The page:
ืืžืจ ืœืš ืจื‘ื ื•ืœื˜ืขืžื™ืš ืื™ืžื ืกื™ืคื ืžืขืฉื” ื‘ื—ืžืฉ ื ืฉื™ื ื•ื‘ื”ืŸ ืฉืชื™ ืื—ื™ื•ืช ื•ืœื™ืงื˜ ืื—ื“ ื›ืœื›ืœื” ืฉืœ ืชืื ื™ื ื•ืฉืœื”ืŸ ื”ื™ืชื” ื•ืฉืœ ืฉื‘ื™ืขื™ืช ื”ื™ืชื” ื•ืืžืจ ื”ืจื™ ื›ื•ืœื›ื ืžืงื•ื“ืฉื•ืช ืœื™ ื‘ื›ืœื›ืœื” ื–ื• ื•ืืžืจื• ื—ื›ืžื™ื ืื™ืŸ ืื—ื™ื•ืช ืžืงื•ื“ืฉื•ืช ืื—ื™ื•ืช ื”ื•ื ื“ืื™ื ืŸ ืžืงื•ื“ืฉื•ืช ื”ื ื ื›ืจื™ื•ืช ืžืงื•ื“ืฉื•ืช


The Gemara answers: Rava could have said to you in response: And according to your reasoning that a betrothal that is not given to consummation is still betrothal, say the latter clause of the mishna: An incident occurred involving five women, and among them were two sisters. And one man gathered a basket of figs that were from their field, and the fruit was of the Sabbatical Year. And he said: You are hereby all betrothed to me with this basket, and one of them accepted it on behalf of all of them. And the Sages said: The sisters are not betrothed. This indicates that it is the sisters who are not betrothed, but the unrelated women, the other three women who are not related to each other, are betrothed.


ื”ื™ื›ื™ ื“ืžื™ ืื™ืœื™ืžื ื“ืืžืจ ื›ื•ืœื›ื ืงื ื™ ืืช ื•ื—ืžื•ืจ ื”ื•ื ื•ืืช ื•ื—ืžื•ืจ ืœื ืงื ื”


The Gemara continues to explain what Rava could have said. What are the circumstances? If we say that he said: You are all betrothed to me, this is comparable to one who gives something to another and says: Let you and the donkey acquire this item. And in a situation where someone would say: Let you and the donkey acquire it, the recipient has not acquired the item. Since the donkey cannot acquire items the person does not acquire it either, because the owner linked the two acquisitions. Here too, since he tried to give the item of the betrothal to all of the women, some of whom, the sisters, he cannot betroth together, the betrothal should not take effect even with the other women despite the fact that they are suitable for him.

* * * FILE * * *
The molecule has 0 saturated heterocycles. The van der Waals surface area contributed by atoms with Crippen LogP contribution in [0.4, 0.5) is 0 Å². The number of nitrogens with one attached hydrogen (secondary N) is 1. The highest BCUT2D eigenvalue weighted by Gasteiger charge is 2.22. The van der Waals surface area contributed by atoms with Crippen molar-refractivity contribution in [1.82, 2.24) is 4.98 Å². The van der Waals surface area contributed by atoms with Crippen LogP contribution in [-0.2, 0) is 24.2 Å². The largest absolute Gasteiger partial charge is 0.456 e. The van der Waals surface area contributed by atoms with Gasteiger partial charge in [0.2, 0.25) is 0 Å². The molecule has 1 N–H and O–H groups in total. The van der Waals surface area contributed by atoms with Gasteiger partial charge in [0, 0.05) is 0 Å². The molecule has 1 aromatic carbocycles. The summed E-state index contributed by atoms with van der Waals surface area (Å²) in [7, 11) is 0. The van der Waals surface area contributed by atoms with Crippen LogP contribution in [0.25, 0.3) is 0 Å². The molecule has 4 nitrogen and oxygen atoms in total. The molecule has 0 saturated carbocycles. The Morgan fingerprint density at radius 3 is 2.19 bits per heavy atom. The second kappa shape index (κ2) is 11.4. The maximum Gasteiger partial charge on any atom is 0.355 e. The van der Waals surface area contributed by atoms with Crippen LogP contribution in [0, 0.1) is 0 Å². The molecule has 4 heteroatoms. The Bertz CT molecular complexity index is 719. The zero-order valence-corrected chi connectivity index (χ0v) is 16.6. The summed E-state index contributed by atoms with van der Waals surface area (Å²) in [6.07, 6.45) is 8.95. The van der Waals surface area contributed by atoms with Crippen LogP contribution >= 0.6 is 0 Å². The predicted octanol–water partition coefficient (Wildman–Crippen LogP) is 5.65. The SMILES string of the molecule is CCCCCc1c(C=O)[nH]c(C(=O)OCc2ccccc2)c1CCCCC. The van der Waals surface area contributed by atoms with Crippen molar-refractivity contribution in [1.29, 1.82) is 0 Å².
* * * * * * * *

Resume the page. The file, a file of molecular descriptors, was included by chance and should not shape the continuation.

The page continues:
ืืœื ืœืื• ื“ืืžืจ ืœื”ื• ืื—ืช ืžื›ื ื•ืงืชื ื™ ืื™ืŸ ืื—ื™ื•ืช ืžืงื•ื“ืฉื•ืช ืœืจื‘ื ืงืฉื™ื ืจื™ืฉื ืœืื‘ื™ื™ ืงืฉื™ื ืกื™ืคื ืื‘ื™ื™ ืžืชืจืฅ ืœื˜ืขืžื™ื” ืจื‘ื ืžืชืจืฅ ืœื˜ืขืžื™ื”


Rather, is it not referring to a case where he said to them: One of you is betrothed, and it teaches that the sisters are not betrothed, because with regard to the sisters the betrothal is not given to consummation? The Gemara comments: If so, the first clause of the mishna is difficult for Rava, while the last clause is difficult for Abaye. The Gemara presents a resolution: Abaye explains the last clause according to his line of reasoning, and Rava explains the first clause according to his line of reasoning.


ืื‘ื™ื™ ืžืชืจืฅ ืœื˜ืขืžื™ื” ื”ืžืงื“ืฉ ืืฉื” ื•ื‘ืชื” ืื• ืืฉื” ื•ืื—ื•ืชื” ื›ืื—ืช ืื™ื ืŸ ืžืงื•ื“ืฉื•ืช ื”ื ืื—ืช ืžืืฉื” ื•ื‘ืชื” ืžืืฉื” ื•ืื—ื•ืชื” ืžืงื•ื“ืฉืช


Abaye explains it according to his line of reasoning, as follows: In the case of one who betroths a woman and her daughter or a woman and her sister in one act of betrothal neither of them is betrothed. But if he betrothed one of a pair consisting of a woman and her daughter or a woman and her sister by saying: One of you is betrothed to me, each of them is betrothed as a matter of uncertainty and requires a bill of divorce, despite the fact that the betrothal is not given to consummation, in case he is in fact betrothed to the other one.


ื•ืื ืืžืจ ื”ืจืื•ื™ื” ืœื‘ื™ืื” ืชืชืงื“ืฉ ืœื™ ืื™ื ื” ืžืงื•ื“ืฉืช ื•ืžืขืฉื” ื ืžื™ ื‘ื—ืžืฉ ื ืฉื™ื ื•ื‘ื”ืŸ ืฉืชื™ ืื—ื™ื•ืช ื•ืœื™ืงื˜ ืื—ื“ ื›ืœื›ืœื” ืฉืœ ืชืื ื™ื ื•ืืžืจ ื”ืจืื•ื™ื” ืœื™ ืžื›ื ืชืชืงื“ืฉ ืœื™ ื•ืืžืจื• ื—ื›ืžื™ื ืื™ืŸ ืื—ื™ื•ืช ืžืงื•ื“ืฉื•ืช